Grand Slam wins may have become less frequent in recent years for Andy Murray, but the Scot still has what it takes to beat the best on the big stage.

“I think the last few years, I’ve certainly questioned myself at times,” admitted former World No. 1 Murray after outlasting Matteo Berrettini at the Australian Open for his first Top 20 victory at a Grand Slam in more than four years. “There’s certainly a lot of people [that] questioned me and my ability, whether I could still perform at the biggest events and the biggest matches.

“I felt very proud of myself after the match. That’s not something that I generally felt over the years at the end of tennis matches.”

Murray defied a stirring Berrettini comeback from two-sets-to-love down on Rod Laver Arena, saving a match point before dominating the deciding-set tie-break to seal a 6-3, 6-3, 4-6, 6-7(7), 7-6(10-6) win. After a series of tough defeats in similarly close encounters at the majors in recent times, the three-time Grand Slam champion believes Tuesday’s victory is just reward for some hard off-season graft.

“I think I’m proud of the work that I put in the last few months,” said Murray, who fell to Berrettini in four sets at the 2022 US Open. “I trained really, really hard over in Florida getting ready to play here. I’m really proud of how I fought through that match at the end, like I said, when it could have got away from me, how I played in the tie-break at the end.

“I was impressed with myself… I’m hard on myself usually. Tonight, I need to give myself some credit because the last few years have been tough. I’ve lost a few of those matches, those type of matches, in the Slams the last couple years, whether that’s the Tsitsipas match [at the 2021 US Open], Isner at Wimbledon [in 2022]. That one could have gone the other way tonight, but I stayed strong, and I deserved to win.”

Make that 5️⃣0️⃣ main draw wins at the #AusOpen for @andy_murray! 👏 🔥 @AustralianOpen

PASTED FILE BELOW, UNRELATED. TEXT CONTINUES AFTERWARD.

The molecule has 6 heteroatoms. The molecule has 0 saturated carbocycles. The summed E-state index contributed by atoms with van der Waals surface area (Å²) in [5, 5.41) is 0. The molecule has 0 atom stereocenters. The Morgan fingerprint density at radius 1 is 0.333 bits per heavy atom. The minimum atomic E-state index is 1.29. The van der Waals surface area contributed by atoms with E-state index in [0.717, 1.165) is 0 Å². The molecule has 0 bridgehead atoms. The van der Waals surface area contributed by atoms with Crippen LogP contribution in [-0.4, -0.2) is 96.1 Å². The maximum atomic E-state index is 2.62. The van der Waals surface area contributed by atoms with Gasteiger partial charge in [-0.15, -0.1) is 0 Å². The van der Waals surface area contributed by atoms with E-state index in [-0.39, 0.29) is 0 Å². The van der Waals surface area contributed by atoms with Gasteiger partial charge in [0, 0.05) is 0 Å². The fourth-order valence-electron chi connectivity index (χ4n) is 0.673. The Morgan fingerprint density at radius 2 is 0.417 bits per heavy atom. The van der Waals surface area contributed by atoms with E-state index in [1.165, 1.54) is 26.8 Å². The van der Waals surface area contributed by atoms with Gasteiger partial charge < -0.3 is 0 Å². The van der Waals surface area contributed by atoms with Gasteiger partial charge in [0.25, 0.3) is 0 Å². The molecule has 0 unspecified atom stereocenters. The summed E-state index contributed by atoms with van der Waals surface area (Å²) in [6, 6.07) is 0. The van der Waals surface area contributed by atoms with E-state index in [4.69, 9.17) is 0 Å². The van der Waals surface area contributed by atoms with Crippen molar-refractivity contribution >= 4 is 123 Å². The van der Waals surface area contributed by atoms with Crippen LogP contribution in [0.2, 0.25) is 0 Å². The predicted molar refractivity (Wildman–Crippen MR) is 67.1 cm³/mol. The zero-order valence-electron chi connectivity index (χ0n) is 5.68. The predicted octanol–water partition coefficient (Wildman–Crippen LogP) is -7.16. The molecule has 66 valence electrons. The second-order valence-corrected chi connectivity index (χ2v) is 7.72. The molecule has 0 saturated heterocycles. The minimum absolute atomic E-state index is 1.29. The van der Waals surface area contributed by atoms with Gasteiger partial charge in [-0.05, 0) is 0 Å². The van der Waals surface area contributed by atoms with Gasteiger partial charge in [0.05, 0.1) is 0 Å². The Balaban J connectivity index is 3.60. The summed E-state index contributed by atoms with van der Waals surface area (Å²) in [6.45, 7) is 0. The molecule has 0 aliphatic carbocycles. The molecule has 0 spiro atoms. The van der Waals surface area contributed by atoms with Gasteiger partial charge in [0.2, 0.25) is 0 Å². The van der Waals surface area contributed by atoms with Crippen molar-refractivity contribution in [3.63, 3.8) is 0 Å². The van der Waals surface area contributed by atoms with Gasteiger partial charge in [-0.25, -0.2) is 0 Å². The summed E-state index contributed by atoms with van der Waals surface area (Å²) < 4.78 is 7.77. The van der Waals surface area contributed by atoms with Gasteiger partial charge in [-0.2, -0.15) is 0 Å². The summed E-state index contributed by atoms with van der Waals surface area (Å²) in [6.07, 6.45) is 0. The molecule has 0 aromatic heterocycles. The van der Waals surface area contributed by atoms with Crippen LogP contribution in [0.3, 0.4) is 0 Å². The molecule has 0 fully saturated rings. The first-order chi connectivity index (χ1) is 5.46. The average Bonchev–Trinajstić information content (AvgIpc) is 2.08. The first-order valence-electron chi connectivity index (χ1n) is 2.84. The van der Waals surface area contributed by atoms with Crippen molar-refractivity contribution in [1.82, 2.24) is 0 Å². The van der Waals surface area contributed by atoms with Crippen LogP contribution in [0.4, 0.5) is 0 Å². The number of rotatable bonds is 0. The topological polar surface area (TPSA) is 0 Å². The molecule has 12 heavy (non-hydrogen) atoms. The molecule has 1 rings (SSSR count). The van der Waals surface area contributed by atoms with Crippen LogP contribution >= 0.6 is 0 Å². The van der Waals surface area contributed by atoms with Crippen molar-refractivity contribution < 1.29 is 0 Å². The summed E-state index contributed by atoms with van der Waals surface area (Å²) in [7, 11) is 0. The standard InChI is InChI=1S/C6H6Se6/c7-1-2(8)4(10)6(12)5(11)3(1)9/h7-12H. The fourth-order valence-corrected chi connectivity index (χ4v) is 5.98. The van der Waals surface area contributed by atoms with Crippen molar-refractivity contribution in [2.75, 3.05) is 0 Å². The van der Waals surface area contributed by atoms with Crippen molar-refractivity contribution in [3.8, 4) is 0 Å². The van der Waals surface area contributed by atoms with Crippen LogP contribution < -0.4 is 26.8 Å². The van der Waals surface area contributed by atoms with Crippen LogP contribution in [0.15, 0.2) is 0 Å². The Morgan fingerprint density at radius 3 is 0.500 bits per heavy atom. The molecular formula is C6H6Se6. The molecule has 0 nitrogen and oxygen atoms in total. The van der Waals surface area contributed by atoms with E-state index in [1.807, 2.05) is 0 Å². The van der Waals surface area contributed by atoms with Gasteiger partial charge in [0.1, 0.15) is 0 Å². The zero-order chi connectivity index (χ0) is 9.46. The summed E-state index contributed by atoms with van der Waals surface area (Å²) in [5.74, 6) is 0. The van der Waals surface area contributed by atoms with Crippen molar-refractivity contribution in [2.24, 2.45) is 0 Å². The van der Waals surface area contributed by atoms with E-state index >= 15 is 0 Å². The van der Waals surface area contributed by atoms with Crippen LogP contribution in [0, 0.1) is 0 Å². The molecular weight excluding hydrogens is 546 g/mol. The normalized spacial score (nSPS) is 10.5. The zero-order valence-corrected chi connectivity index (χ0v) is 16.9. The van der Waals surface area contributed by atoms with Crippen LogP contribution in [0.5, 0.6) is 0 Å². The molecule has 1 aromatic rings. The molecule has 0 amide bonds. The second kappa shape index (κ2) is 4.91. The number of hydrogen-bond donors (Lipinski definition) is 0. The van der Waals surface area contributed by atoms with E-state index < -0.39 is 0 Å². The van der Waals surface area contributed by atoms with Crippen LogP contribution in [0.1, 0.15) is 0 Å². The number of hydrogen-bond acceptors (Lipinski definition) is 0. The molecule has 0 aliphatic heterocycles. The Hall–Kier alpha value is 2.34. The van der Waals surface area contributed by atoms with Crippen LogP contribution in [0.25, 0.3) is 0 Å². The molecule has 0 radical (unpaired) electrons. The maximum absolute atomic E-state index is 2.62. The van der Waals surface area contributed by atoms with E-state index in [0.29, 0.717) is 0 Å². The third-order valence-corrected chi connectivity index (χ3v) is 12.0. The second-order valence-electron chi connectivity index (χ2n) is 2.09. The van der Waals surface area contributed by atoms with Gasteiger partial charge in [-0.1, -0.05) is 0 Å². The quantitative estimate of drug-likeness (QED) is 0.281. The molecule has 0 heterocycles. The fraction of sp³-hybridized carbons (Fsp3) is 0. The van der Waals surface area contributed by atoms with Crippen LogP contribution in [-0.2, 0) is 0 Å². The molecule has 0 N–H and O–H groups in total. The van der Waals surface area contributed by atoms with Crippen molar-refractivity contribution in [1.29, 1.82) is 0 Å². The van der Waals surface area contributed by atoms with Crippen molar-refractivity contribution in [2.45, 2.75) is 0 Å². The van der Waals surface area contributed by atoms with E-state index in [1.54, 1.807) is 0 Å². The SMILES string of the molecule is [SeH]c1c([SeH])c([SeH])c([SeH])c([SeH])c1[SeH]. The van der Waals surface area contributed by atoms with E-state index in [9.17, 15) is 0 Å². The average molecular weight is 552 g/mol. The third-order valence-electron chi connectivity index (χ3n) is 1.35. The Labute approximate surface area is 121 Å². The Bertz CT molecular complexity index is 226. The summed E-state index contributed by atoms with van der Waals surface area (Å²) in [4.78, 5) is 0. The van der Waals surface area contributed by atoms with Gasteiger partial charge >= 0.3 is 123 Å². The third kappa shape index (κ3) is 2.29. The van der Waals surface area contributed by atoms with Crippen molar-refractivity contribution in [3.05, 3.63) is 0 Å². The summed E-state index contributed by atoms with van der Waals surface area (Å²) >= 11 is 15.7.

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— ATP Tour (@atptour) January 17, 2023

The former World No. 1 Murray went back to basics during a three-week off-season training stint at a country club in Boca Raton, where his coach Ivan Lendl resides. Despite falling to Sebastian Korda in straight sets in his season-opener at the Adelaide International 2, the 35-year-old has faith that he got exactly what he needed from his preparations for the 2023 season.

“[I] just lived a pretty sort of basic life for those weeks,” said Murray. “Get up at the same time most mornings, go grab a coffee, get down to the practice courts, spend two-and-a-half, three hours on the court, have lunch, then head to the gym in the afternoon, or sometimes go back on the court again.

“[I] just had very, very little distractions. I was totally focused on my training and on my tennis, the things I needed to do to get better. It’s something that I’ll definitely look to do at times during the rest of this year to make sure I dedicate enough time to the hard work and improving my game.”

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Murray faces a second-round clash Thursday against Fabio Fognini or home favourite Thanasi Kokkinakis at Melbourne Park. It may be a tight turnaround physically for a 35-year-old with a metal hip, but Murray cited his experience as a father to four children as something that will help him get back to his best for his next match.

“The one thing I’ve definitely got better at recently, probably since I had the kids, I used to always go to bed quite late, but I tend to get myself in bed much, much earlier,” said Murray. “Prioritise my sleep probably a bit more, the process of the recovery.

“It’s obviously not that easy to recover from a four-hour 45-minute match. But I have put myself in the best chance to be able to do that with the training and stuff that I’ve done the last few months.

“I wouldn’t expect myself to feel perfect on Thursday, but hopefully I’ll be in a good place.”

Lendl was present in Murray’s box on Tuesday for his epic win, having returned for a third spell with Murray in March 2022. The Scot acknowledged Lendl’s guidance as a key factor in his continued ability to perform, even if he isn’t exactly sure on the secret ingredient the Czech brings.

“I mean, it’s difficult for me to put my finger on it,” said Murray. “I mean, obviously the past success that we’ve had gives me confidence in the relationship. Obviously, most of my biggest wins have come whilst Ivan was part of the team. He’s certainly not going to let me get away with not working hard. He’s always going to push me as hard as he can to try and get the best out of me.

“He obviously understands what it takes to get to the top of the sport. He did it himself as a player. He’s obviously seen it with me whilst he’s been coaching. And, yeah, it’s a relationship that seems to work.”

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